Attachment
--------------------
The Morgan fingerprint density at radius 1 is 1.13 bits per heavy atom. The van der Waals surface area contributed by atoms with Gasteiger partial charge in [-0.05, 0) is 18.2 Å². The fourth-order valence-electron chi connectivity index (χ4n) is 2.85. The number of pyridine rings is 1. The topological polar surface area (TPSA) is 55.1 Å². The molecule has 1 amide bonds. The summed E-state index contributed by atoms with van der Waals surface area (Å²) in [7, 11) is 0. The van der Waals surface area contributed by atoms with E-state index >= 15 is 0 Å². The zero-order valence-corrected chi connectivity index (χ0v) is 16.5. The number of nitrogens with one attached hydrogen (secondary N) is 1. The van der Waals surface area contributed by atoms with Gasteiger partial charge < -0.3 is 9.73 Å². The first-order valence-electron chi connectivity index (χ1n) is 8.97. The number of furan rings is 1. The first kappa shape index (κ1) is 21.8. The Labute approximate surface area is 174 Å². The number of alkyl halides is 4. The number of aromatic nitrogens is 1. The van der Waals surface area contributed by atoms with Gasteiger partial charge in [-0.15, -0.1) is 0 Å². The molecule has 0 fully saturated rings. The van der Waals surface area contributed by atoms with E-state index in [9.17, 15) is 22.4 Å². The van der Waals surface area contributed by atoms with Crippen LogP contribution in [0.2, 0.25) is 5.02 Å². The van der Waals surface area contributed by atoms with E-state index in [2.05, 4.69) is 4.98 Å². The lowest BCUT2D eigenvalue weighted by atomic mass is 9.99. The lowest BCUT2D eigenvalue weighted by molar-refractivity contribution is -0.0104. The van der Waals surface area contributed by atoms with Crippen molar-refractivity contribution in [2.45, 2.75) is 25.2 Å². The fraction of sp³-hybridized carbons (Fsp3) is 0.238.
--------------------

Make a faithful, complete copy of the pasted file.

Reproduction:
The Morgan fingerprint density at radius 1 is 1.13 bits per heavy atom. The van der Waals surface area contributed by atoms with Gasteiger partial charge in [-0.05, 0) is 18.2 Å². The fourth-order valence-electron chi connectivity index (χ4n) is 2.85. The number of pyridine rings is 1. The topological polar surface area (TPSA) is 55.1 Å². The molecule has 1 amide bonds. The summed E-state index contributed by atoms with van der Waals surface area (Å²) in [7, 11) is 0. The van der Waals surface area contributed by atoms with E-state index >= 15 is 0 Å². The zero-order valence-corrected chi connectivity index (χ0v) is 16.5. The number of nitrogens with one attached hydrogen (secondary N) is 1. The van der Waals surface area contributed by atoms with Gasteiger partial charge < -0.3 is 9.73 Å². The first-order valence-electron chi connectivity index (χ1n) is 8.97. The number of furan rings is 1. The first kappa shape index (κ1) is 21.8. The Labute approximate surface area is 174 Å². The number of alkyl halides is 4. The number of aromatic nitrogens is 1. The van der Waals surface area contributed by atoms with Gasteiger partial charge in [-0.15, -0.1) is 0 Å². The molecule has 0 fully saturated rings. The van der Waals surface area contributed by atoms with E-state index in [9.17, 15) is 22.4 Å². The van der Waals surface area contributed by atoms with Crippen LogP contribution in [0.2, 0.25) is 5.02 Å². The van der Waals surface area contributed by atoms with E-state index in [2.05, 4.69) is 4.98 Å². The lowest BCUT2D eigenvalue weighted by atomic mass is 9.99. The lowest BCUT2D eigenvalue weighted by molar-refractivity contribution is -0.0104. The van der Waals surface area contributed by atoms with Crippen molar-refractivity contribution in [2.45, 2.75) is 25.2 Å². The fraction of sp³-hybridized carbons (Fsp3) is 0.238.